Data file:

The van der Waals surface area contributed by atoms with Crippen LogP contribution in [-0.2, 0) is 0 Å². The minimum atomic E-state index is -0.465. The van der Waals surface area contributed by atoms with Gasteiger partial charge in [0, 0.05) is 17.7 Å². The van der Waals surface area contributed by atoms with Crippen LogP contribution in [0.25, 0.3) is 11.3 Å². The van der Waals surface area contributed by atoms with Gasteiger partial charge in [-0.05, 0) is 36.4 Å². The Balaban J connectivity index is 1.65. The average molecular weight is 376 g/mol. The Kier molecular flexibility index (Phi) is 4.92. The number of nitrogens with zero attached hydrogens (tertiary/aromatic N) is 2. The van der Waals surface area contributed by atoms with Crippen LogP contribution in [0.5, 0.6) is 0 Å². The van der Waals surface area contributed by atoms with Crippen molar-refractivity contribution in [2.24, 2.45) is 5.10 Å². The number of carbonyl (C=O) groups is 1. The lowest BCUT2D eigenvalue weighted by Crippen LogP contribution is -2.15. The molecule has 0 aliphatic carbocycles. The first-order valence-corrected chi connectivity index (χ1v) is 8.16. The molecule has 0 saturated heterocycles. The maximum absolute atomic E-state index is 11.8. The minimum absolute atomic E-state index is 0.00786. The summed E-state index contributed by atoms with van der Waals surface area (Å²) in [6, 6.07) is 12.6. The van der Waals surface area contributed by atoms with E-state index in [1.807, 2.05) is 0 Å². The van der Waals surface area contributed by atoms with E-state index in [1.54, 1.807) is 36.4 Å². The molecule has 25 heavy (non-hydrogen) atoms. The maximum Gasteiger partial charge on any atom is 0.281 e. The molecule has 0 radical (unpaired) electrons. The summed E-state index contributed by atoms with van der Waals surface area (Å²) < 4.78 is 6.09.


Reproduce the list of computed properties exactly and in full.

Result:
The van der Waals surface area contributed by atoms with Crippen LogP contribution in [-0.2, 0) is 0 Å². The minimum atomic E-state index is -0.465. The van der Waals surface area contributed by atoms with Gasteiger partial charge in [0, 0.05) is 17.7 Å². The van der Waals surface area contributed by atoms with Crippen LogP contribution in [0.25, 0.3) is 11.3 Å². The van der Waals surface area contributed by atoms with Gasteiger partial charge in [-0.05, 0) is 36.4 Å². The Balaban J connectivity index is 1.65. The average molecular weight is 376 g/mol. The Kier molecular flexibility index (Phi) is 4.92. The number of nitrogens with zero attached hydrogens (tertiary/aromatic N) is 2. The van der Waals surface area contributed by atoms with Crippen LogP contribution in [0.5, 0.6) is 0 Å². The van der Waals surface area contributed by atoms with Crippen molar-refractivity contribution in [2.24, 2.45) is 5.10 Å². The number of carbonyl (C=O) groups is 1. The lowest BCUT2D eigenvalue weighted by Crippen LogP contribution is -2.15. The molecule has 0 aliphatic carbocycles. The first-order valence-corrected chi connectivity index (χ1v) is 8.16. The molecule has 0 saturated heterocycles. The maximum absolute atomic E-state index is 11.8. The minimum absolute atomic E-state index is 0.00786. The summed E-state index contributed by atoms with van der Waals surface area (Å²) in [6, 6.07) is 12.6. The van der Waals surface area contributed by atoms with E-state index in [1.807, 2.05) is 0 Å². The van der Waals surface area contributed by atoms with E-state index in [1.54, 1.807) is 36.4 Å². The molecule has 25 heavy (non-hydrogen) atoms. The maximum Gasteiger partial charge on any atom is 0.281 e. The molecule has 0 radical (unpaired) electrons. The summed E-state index contributed by atoms with van der Waals surface area (Å²) < 4.78 is 6.09.